Open Access
Issue
BIO Web Conf.
Volume 19, 2020
International Symposium on Indonesian Fauna (ISIF 2019)
Article Number 00024
Number of page(s) 4
DOI https://doi.org/10.1051/bioconf/20201900024
Published online 10 April 2020

© The Authors, published by EDP Sciences, 2020

Licence Creative Commons
This is an Open Access article distributed under the terms of the Creative Commons Attribution License 4.0, which permits unrestricted use, distribution, and reproduction in any medium, provided the original work is properly cited.

1 Introduction

Dragonflies and damselflies have been an interesting object to be studied for years, from the beginning of Linnaeus era until present. In Indonesia, this particular order had been reported from 1773 by European military officer who interested in dragonflies while he was on duty in Dutch Indies archipelago [1].

Starting from late 1700 to 1950, the exploration of Odonata in Indonesia continued to grow. These were in the colonial era, where a military officer who also a naturalist and biologist collected many dragonflies and damselflies to bring to their country natural history museum or for their private collection and they identified the specimens and published their findings in journals, magazines, and bulletins [19]. In the era of 1950 to 1990, the researches on Odonata are not as many or massive as before 1950s. Researchers were going to another country in Southeast Asia to explore more.

The interesting moment for Indonesian people especially the young generation to be interested in Odonata group occurred in 2010. This was the era of social media, Facebook boomed and people almost every day being online to read news feeds and new pictures that were posted. The young generations or millennial generation were also in the euphoria of photography, especially wildlife animals and plants, landscape and nature in general. One of the wildlife animals that is easy to capture by camera and seen in our garden or public park is Odonata. Therefore, many people posted dragonflies and damselflies pictures on Facebook and asked about the name of the species. This leads to the undergraduate started to use Odonata as their subject for their final thesis. Most of the research locations were in Java.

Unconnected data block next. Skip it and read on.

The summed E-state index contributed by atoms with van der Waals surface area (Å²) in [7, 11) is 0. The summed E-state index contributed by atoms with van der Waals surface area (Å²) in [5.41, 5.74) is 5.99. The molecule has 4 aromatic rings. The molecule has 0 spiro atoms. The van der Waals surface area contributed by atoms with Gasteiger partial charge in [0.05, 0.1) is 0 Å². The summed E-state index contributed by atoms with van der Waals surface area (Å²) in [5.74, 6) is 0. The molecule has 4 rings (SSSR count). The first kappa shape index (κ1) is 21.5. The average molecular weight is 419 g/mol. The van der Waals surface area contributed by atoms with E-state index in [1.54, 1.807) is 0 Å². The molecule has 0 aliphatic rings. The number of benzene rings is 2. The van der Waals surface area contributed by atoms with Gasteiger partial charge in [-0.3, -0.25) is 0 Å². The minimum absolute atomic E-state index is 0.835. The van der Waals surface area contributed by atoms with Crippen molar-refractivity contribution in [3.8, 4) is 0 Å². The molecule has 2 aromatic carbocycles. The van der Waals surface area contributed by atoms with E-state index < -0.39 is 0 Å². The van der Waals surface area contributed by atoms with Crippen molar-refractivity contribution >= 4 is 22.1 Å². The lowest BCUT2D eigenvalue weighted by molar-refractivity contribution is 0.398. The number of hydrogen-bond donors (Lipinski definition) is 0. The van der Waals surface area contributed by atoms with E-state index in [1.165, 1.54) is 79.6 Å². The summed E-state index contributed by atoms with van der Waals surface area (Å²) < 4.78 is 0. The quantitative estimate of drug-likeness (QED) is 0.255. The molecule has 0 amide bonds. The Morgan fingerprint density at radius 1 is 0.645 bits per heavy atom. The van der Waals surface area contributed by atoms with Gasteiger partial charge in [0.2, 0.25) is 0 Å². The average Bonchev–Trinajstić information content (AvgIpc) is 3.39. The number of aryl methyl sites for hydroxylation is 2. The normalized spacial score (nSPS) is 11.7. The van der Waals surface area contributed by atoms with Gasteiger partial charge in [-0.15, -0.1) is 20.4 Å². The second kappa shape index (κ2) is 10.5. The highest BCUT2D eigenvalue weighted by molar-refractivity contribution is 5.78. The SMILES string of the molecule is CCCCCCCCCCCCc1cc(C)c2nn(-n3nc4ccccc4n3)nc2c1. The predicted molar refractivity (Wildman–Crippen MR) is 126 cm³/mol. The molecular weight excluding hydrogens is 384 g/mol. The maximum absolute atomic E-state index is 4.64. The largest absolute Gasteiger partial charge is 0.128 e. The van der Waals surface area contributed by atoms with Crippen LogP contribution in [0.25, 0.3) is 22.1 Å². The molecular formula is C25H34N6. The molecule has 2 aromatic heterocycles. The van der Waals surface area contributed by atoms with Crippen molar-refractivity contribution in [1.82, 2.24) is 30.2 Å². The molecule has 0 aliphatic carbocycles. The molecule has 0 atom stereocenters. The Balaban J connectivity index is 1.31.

At present, dragonfly biodiversity in the world is 6322 species [10], whereas Indonesia has around 900 described species of dragonflies, which means Indonesia has around 14% of world’s biodiversity. The most diverse island is Papua with 375 species, Kalimantan 291 species, Sumatra 257 species, Java 183 species, Maluku 149 species, Sulawesi 146 species, Lesser Sunda Islands 96 species, and the least is Bali with only 58 species [11].

Nevertheless, we never knew the research topics that have been carried out from hundred years ago until now in Indonesia are still relevant to the nature condition at present or later in the future. Based on enormous publications on Odonata research in Indonesia, thus lead me to questions: what research topics were most studied by researchers in the past? Which island that is most observed and explored for hundred years? What group of suborders that is most observed over the years? What research studies that will give more impact to human and conservation? So, we could reduce and elude redundancy of similar observations.

2 Material and Methods

I gathered 356 references about research on Odonata in Indonesia from 1773 to 2019. I collected and arranged the references from Museum Zoologicum Bogoriense Library, Biodiversity Heritage Library (www.biodiversitylibrary.org), Internet Archive (www.archive.org), Google Scholar, open access journals from Indonesian universities and portals, www. researchgate.net, medusa.jcu.edu.au, Naturalis Biodiversity Center repository (repository.naturalis.nl), and some copies from colleagues and odonatologists.

The references are categorized into research topic, group of study, island, author nationality and group of year (per 20 years). Research topics are divided into nine subjects (Table 1). Group of study based on the suborders Anisoptera, Zygoptera, or both. The island are divided into 14 regions, as follows: Java, Sumatra, Kalimantan, Sulawesi, Maluku, Lesser Sunda Island (LSI), Papua, Bali, Lombok, Papua-Maluku-Sulawesi, Sumatra-Jawa, Sumatra-Jawa-Kalimantan-Sulawesi, Sumatra-Jawa-Kalimantan, Sumba, and Timor. The author nationality is divided into 18 countries, with most of the countries were came from Europe. The year of publication is grouped with interval of 20 years from 1773 to 2019. All data are depicted into charts.

Table 1

Categories of Odonata references

3 Results and Discussion

3.1 Research topics

Odonata research in Indonesia for nearly 250 years (1773–2019) are dominated with the topics of biodiversity (140 publications) and taxonomy & systematics (142 publications). The least published research topics are history and molecular with only one publication (Fig. 1). These results could be because of the geography of Indonesia that is unique as an archipelago, thus researchers always want to explore to remote site or island to have new findings. Two hundred fifty years still not enough to explore biodiversity in a large country like Indonesia. Other subjects like ecology, conservation, education, ethnozoology are not studied deeper.

Beside all Indonesia has been observed for more than two hundred years, Java (79 publications) and Papua (46 publications) has been the islands of interest to study. Java was selected as area for study are in recent years by the undergraduate students, meanwhile Papua has been a place of interest since before 2000 and become popular in 2010 to present by the foreign researchers, especially from Netherlands and Australia.